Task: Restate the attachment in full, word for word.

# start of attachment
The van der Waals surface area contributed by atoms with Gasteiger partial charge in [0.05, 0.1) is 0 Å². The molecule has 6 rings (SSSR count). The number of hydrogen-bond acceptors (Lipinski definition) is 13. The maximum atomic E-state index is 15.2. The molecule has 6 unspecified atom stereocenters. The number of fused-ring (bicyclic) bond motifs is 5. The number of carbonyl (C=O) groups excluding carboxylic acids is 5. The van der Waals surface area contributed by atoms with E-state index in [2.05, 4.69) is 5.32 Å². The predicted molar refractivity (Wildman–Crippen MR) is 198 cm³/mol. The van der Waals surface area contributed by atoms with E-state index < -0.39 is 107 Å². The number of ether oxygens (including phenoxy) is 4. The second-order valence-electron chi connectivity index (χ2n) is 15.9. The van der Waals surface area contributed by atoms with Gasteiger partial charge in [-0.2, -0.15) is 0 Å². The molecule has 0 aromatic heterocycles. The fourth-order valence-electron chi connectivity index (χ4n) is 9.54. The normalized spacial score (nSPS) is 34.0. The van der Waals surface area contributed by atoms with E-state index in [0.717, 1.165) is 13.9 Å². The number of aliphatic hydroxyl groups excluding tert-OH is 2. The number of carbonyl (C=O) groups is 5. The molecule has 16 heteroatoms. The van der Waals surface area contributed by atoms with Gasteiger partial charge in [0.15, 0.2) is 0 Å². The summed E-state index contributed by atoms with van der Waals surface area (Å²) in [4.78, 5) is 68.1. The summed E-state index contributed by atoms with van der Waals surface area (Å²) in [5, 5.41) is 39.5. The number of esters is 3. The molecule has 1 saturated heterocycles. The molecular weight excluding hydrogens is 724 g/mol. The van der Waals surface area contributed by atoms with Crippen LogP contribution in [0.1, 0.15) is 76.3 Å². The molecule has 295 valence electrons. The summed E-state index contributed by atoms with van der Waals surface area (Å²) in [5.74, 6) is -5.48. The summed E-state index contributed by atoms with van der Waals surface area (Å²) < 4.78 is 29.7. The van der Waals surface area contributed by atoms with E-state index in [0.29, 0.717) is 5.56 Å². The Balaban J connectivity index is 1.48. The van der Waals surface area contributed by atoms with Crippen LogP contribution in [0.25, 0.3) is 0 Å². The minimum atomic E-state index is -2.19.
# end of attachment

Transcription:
The van der Waals surface area contributed by atoms with Gasteiger partial charge in [0.05, 0.1) is 0 Å². The molecule has 6 rings (SSSR count). The number of hydrogen-bond acceptors (Lipinski definition) is 13. The maximum atomic E-state index is 15.2. The molecule has 6 unspecified atom stereocenters. The number of fused-ring (bicyclic) bond motifs is 5. The number of carbonyl (C=O) groups excluding carboxylic acids is 5. The van der Waals surface area contributed by atoms with E-state index in [2.05, 4.69) is 5.32 Å². The predicted molar refractivity (Wildman–Crippen MR) is 198 cm³/mol. The van der Waals surface area contributed by atoms with E-state index < -0.39 is 107 Å². The number of ether oxygens (including phenoxy) is 4. The second-order valence-electron chi connectivity index (χ2n) is 15.9. The van der Waals surface area contributed by atoms with Gasteiger partial charge in [-0.2, -0.15) is 0 Å². The molecule has 0 aromatic heterocycles. The fourth-order valence-electron chi connectivity index (χ4n) is 9.54. The normalized spacial score (nSPS) is 34.0. The van der Waals surface area contributed by atoms with E-state index in [0.717, 1.165) is 13.9 Å². The number of aliphatic hydroxyl groups excluding tert-OH is 2. The number of carbonyl (C=O) groups is 5. The molecule has 16 heteroatoms. The van der Waals surface area contributed by atoms with Gasteiger partial charge in [0.15, 0.2) is 0 Å². The summed E-state index contributed by atoms with van der Waals surface area (Å²) in [4.78, 5) is 68.1. The summed E-state index contributed by atoms with van der Waals surface area (Å²) in [5, 5.41) is 39.5. The number of esters is 3. The molecule has 1 saturated heterocycles. The molecular weight excluding hydrogens is 724 g/mol. The van der Waals surface area contributed by atoms with Crippen LogP contribution in [0.1, 0.15) is 76.3 Å². The molecule has 295 valence electrons. The summed E-state index contributed by atoms with van der Waals surface area (Å²) in [5.74, 6) is -5.48. The summed E-state index contributed by atoms with van der Waals surface area (Å²) < 4.78 is 29.7. The van der Waals surface area contributed by atoms with E-state index in [0.29, 0.717) is 5.56 Å². The Balaban J connectivity index is 1.48. The van der Waals surface area contributed by atoms with Crippen LogP contribution in [0.25, 0.3) is 0 Å². The minimum atomic E-state index is -2.19.